The Two Hotels of Elizabeth Bowen: Utopian Leisure in the Age of Mechanized Hospitality Chapter uri icon

abstract

  • In his short manifesto, The Temporary Autonomous Zone, Ontological Anarchy, Poetic Terrorism (1985; 2nd edition 2003), self-proclaimed ontological anarchist Hakim Bey describes a mythological space that enacts his peculiar brand of metaphysics - a brand of metaphysics that, at first glance, seems wholly unrelated to the utopian politics of the work of Elizabeth Bowen. Yet, in the following passage, Bey explains the poetic and spatial origins of his political programme in a way that recalls the care and beauty of Bowens prose: Pomegranate, mulberry, persimmon, the erotic melancholy of cypresses, membrane-pink shirazi roses, braziers of meccan aloes & benzoin, stiff shafts of ottoman tulips, carpets spread like make-believe gardens on actual lawns - a pavilion set with a mosaic of calligrammes - a willow, a stream with watercress - a fountain crystalled underneath with geometry - the metaphysical scandal of bathing odalisques, of wet brown cupbearers hide-&-seeking in the foliage - water, greenery, beautiful faces [] all of them pretenders to the throne of an Imaginal Egypt, an occult space/light continuum consumed by still- unimagined liberties. (Bey, 2003, pp. 1314)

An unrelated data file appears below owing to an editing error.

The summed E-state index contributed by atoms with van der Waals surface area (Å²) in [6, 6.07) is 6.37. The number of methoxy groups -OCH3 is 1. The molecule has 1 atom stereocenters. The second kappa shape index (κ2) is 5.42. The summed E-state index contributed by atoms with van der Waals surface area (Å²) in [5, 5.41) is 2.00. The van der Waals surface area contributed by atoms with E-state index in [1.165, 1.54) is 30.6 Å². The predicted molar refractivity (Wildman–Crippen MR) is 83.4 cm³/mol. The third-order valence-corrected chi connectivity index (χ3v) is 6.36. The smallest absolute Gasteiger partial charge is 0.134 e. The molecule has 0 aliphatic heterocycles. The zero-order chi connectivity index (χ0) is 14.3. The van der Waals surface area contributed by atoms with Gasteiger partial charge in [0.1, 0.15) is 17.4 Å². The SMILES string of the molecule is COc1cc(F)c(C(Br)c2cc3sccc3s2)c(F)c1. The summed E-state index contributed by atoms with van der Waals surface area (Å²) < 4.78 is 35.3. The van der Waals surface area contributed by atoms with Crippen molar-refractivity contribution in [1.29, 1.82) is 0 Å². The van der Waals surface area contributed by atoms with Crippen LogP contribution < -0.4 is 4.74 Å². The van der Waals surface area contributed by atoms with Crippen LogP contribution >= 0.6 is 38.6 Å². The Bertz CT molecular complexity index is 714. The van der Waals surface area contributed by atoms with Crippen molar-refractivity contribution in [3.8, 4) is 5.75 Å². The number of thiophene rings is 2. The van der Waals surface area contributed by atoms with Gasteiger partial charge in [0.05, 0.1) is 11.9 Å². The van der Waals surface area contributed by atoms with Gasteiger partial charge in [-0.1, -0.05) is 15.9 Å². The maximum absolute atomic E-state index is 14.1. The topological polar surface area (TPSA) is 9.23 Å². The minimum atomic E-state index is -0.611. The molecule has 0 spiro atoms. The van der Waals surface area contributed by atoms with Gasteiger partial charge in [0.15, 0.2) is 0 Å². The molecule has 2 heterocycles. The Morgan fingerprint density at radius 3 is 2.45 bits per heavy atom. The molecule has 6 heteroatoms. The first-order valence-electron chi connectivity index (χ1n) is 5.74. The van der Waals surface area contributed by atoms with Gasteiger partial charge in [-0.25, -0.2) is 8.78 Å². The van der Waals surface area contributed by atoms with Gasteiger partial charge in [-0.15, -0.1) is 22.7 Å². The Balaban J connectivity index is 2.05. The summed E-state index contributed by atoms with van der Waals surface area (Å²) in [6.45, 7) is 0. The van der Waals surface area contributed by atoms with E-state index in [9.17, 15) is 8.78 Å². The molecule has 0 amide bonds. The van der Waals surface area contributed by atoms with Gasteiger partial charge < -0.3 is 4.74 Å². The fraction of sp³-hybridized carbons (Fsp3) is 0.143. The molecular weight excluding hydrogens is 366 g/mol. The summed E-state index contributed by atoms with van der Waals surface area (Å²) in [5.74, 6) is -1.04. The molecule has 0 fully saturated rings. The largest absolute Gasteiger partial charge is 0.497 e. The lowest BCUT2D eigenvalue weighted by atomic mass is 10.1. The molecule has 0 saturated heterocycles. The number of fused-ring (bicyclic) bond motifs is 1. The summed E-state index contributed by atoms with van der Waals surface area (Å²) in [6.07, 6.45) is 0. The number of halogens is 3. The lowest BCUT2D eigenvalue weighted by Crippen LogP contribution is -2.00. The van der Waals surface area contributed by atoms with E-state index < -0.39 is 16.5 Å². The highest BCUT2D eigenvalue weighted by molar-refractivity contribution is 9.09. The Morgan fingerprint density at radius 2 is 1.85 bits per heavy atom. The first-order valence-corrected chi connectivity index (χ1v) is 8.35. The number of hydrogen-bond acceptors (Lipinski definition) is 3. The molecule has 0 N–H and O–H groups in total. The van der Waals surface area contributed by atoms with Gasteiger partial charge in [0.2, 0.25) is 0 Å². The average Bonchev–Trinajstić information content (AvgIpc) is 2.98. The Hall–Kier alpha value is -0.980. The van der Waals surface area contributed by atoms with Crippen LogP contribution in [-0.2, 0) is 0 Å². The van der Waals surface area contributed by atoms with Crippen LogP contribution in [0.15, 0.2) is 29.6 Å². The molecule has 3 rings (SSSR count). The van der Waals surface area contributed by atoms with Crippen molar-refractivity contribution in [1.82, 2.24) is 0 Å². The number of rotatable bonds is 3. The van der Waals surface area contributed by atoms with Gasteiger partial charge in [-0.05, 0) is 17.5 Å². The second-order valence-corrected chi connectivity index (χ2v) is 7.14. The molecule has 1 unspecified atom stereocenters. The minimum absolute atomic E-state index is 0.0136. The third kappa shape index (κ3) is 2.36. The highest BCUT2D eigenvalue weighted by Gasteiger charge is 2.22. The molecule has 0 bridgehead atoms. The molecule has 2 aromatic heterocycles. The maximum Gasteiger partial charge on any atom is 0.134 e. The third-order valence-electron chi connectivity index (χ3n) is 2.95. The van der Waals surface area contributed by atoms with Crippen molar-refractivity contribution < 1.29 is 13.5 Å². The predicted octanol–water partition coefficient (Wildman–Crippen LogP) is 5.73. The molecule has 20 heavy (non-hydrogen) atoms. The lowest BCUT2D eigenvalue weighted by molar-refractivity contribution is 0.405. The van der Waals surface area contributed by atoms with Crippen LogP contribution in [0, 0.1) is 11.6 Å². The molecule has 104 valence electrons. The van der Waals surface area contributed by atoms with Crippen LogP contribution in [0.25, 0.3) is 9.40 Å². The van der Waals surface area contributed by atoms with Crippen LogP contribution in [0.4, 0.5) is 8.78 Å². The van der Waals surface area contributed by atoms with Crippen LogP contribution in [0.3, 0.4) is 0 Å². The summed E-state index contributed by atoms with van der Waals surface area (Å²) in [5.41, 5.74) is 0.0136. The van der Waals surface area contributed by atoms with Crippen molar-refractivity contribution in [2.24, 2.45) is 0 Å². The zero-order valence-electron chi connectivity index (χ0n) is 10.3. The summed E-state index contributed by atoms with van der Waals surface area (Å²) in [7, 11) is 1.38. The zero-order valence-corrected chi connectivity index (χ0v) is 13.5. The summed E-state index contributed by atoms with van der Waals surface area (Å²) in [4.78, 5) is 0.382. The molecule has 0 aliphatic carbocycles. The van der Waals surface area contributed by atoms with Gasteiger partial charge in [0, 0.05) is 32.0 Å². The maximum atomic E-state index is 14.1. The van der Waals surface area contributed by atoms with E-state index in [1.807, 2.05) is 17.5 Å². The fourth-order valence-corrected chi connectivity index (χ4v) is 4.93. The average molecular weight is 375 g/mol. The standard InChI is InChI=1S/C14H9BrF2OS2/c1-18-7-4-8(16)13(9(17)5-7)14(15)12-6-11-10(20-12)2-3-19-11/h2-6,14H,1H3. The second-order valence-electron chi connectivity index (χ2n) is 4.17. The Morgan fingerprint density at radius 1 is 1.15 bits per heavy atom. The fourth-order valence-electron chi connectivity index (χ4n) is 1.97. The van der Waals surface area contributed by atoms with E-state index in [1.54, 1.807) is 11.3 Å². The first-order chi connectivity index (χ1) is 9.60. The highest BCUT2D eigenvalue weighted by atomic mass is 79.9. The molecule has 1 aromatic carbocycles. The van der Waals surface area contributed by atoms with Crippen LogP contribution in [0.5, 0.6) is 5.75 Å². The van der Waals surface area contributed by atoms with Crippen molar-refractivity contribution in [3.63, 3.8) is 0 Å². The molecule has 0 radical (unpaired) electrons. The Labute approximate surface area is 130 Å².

author list (cited authors)

  • Ross, S.

citation count

  • 1

complete list of authors

  • Ross, Shawna

editor list (cited editors)

  • Reeve-Tucker, A., & Waddell, N.

Book Title

  • Utopianism, Modernism, and Literature in the Twentieth Century

publication date

  • January 1, 2013 11:11 AM